|In This Issue|
|What Customers Want|
|China, U.S. Cotton – A Special Relationship|
|Water, Irrigation – What’s Ahead?|
|Mid-South Embraces Furrow Irrigation|
|California Farmers Need Easier Access To Water|
|USDA Keeps Eye On Climate Change|
|Cotton Consultants Corner|
Mid-South Embraces Furrow Irrigation
Furrow irrigation, which has become more and more popular in the Mid-South, used to involve just rolling out pipe, punching some holes and turning on the well. Today, technology allows farmers to furrow irrigate more efficiently, reducing water, fuel and time.
Mississippi State University (MSU) Extension irrigation specialist Jason Krutz recommends three tools that fit well in furrow irrigation: computer-based programs (PHAUCET and Delta Plastics Pipe Planner), surge irrigation and irrigation scheduling.
“These computer-based programs make sure the furrows are going to water out at about the same time,” Krutz says. “We’ve shown that this increases irrigation application efficiency by 15 to 20 percent, which, on regularly shaped fields, saves $10 or more per acre.
“The Pipe Hole and Universal Crown Evaluation Tool, PHAUCET, takes into account key factors including pump capacity, pipe diameter, row lengths and differences in pad elevation to determine the optimum size holes to place in the polypipe so the furrows will water out more evenly.”
Another beneficial furrow irrigation technique involves surge irrigation, which is very effective on tight, silt loam soils with poor infiltration rates. Surge irrigation intermittently applies water to irrigation furrows, whereas water is continuously applied in conventional furrow irrigation sets.
Surge irrigation is usually completed in two phases, advance and soak. The advance phase pushes water across the field up to twice as fast as a conventional irrigation event. Surging normally requires four to six cycles per side to reach the tail ditch. Each pair of cycle times gets progressively longer. The soak phase begins automatically when advance is complete. Each soak phase flows from the top of the furrow to the bottom of the wetted field, which controls depth of infiltration and reduces or eliminates runoff.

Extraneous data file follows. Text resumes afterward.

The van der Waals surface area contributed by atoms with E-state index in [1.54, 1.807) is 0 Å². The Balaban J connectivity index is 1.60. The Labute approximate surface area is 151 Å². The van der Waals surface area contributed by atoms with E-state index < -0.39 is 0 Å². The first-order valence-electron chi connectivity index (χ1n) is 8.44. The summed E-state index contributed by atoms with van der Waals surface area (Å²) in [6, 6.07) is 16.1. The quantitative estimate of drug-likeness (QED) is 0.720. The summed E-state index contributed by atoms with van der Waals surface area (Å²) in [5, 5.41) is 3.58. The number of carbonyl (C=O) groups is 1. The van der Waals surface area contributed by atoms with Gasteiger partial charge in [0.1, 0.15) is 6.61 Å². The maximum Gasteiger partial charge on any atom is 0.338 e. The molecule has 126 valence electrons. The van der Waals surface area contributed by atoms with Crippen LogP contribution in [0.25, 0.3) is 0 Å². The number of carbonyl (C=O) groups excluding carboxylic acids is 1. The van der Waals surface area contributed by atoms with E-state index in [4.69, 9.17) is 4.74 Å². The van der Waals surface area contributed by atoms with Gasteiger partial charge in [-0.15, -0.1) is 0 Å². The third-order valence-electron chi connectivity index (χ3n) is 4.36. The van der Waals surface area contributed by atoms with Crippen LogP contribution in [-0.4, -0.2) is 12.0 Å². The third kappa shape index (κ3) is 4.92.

“We have one producer in Mississippi who has up to 50 surge valves,” Krutz says. “Across the board he has seen a 30 percent savings in fuel, water and time. With this technique, a farmer can get the water across the field a lot faster and get more infiltration out of these surge valves than he does with a traditional irrigation set.”
An atmometer determines the evapotranspiration (ET) value, which accounts for the total daily water use in the soil profile attributed to both the plant and the atmospheric conditions.
“This is a really good irrigation scheduling tool,” Krutz says. “We also use the Arkansas Irrigation Schedu-ling Tool, which takes ET values into account as well.
“We use water mark sensors installed in the field at 6, 12, 24 and 36 inches,” he adds. “Depending on the soil type, a threshold triggers our irrigation events. We install four sensors that cost about $30 each. Then you plug a $50 handheld device into the sensors to read them. Telemetry packages also are available that will send the readings to you in real time.”
Stewards Of The Land
In a report from MSU, Mississippi Delta farmers also are using careful irrigation practices to conserve water in the alluvial aquifer. Jeremy Jack, an owner of the Silent Shade Planting Company in Belzoni, uses furrow irrigation on many of his crops on the family’s farm.
“We try to water 25 acres per 12 hours on each of our fields,” he says. “This allows us to get the water on and off so we don’t damage the crops by watering them.”
This system also slows erosion and prevents depletion of the aquifer.
Contact Carroll Smith at (901) 767-4020 or firstname.lastname@example.org.